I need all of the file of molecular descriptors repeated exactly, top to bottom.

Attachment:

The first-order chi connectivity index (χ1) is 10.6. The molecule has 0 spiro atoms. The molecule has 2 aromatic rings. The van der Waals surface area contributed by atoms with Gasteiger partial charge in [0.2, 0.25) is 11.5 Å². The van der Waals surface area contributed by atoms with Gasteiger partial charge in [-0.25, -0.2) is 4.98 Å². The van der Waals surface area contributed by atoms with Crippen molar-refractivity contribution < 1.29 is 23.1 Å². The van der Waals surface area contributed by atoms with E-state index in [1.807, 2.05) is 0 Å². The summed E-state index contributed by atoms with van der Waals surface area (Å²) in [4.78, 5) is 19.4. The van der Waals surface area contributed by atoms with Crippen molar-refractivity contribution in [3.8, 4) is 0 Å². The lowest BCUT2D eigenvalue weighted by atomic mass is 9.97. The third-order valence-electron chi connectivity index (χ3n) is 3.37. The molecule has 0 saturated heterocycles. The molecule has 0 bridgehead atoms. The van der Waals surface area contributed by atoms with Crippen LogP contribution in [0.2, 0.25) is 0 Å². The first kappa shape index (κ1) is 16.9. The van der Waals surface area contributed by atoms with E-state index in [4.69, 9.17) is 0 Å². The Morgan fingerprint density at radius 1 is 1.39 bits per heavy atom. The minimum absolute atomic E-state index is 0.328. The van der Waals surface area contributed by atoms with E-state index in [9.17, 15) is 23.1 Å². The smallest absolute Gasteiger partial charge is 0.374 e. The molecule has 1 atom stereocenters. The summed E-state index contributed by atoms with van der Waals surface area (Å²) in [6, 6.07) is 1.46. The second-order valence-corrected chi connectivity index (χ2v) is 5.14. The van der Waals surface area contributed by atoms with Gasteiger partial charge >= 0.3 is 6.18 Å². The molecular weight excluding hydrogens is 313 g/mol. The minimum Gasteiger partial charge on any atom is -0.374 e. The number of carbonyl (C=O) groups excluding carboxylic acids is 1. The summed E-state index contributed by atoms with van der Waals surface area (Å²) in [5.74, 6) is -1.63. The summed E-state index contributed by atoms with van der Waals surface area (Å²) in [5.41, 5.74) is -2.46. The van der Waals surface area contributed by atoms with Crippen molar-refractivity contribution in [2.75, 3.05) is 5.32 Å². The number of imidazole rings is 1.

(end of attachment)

The first-order chi connectivity index (χ1) is 10.6. The molecule has 0 spiro atoms. The molecule has 2 aromatic rings. The van der Waals surface area contributed by atoms with Gasteiger partial charge in [0.2, 0.25) is 11.5 Å². The van der Waals surface area contributed by atoms with Gasteiger partial charge in [-0.25, -0.2) is 4.98 Å². The van der Waals surface area contributed by atoms with Crippen molar-refractivity contribution < 1.29 is 23.1 Å². The van der Waals surface area contributed by atoms with E-state index in [1.807, 2.05) is 0 Å². The summed E-state index contributed by atoms with van der Waals surface area (Å²) in [4.78, 5) is 19.4. The van der Waals surface area contributed by atoms with Crippen molar-refractivity contribution in [3.8, 4) is 0 Å². The lowest BCUT2D eigenvalue weighted by atomic mass is 9.97. The third-order valence-electron chi connectivity index (χ3n) is 3.37. The molecule has 0 saturated heterocycles. The molecule has 0 bridgehead atoms. The van der Waals surface area contributed by atoms with Crippen LogP contribution in [0.2, 0.25) is 0 Å². The first kappa shape index (κ1) is 16.9. The van der Waals surface area contributed by atoms with E-state index in [4.69, 9.17) is 0 Å². The Morgan fingerprint density at radius 1 is 1.39 bits per heavy atom. The minimum absolute atomic E-state index is 0.328. The van der Waals surface area contributed by atoms with E-state index in [9.17, 15) is 23.1 Å². The smallest absolute Gasteiger partial charge is 0.374 e. The molecule has 1 atom stereocenters. The summed E-state index contributed by atoms with van der Waals surface area (Å²) in [6, 6.07) is 1.46. The second-order valence-corrected chi connectivity index (χ2v) is 5.14. The van der Waals surface area contributed by atoms with Gasteiger partial charge >= 0.3 is 6.18 Å². The molecular weight excluding hydrogens is 313 g/mol. The minimum Gasteiger partial charge on any atom is -0.374 e. The number of carbonyl (C=O) groups excluding carboxylic acids is 1. The summed E-state index contributed by atoms with van der Waals surface area (Å²) in [5.74, 6) is -1.63. The summed E-state index contributed by atoms with van der Waals surface area (Å²) in [5.41, 5.74) is -2.46. The van der Waals surface area contributed by atoms with Crippen molar-refractivity contribution in [2.75, 3.05) is 5.32 Å². The number of imidazole rings is 1.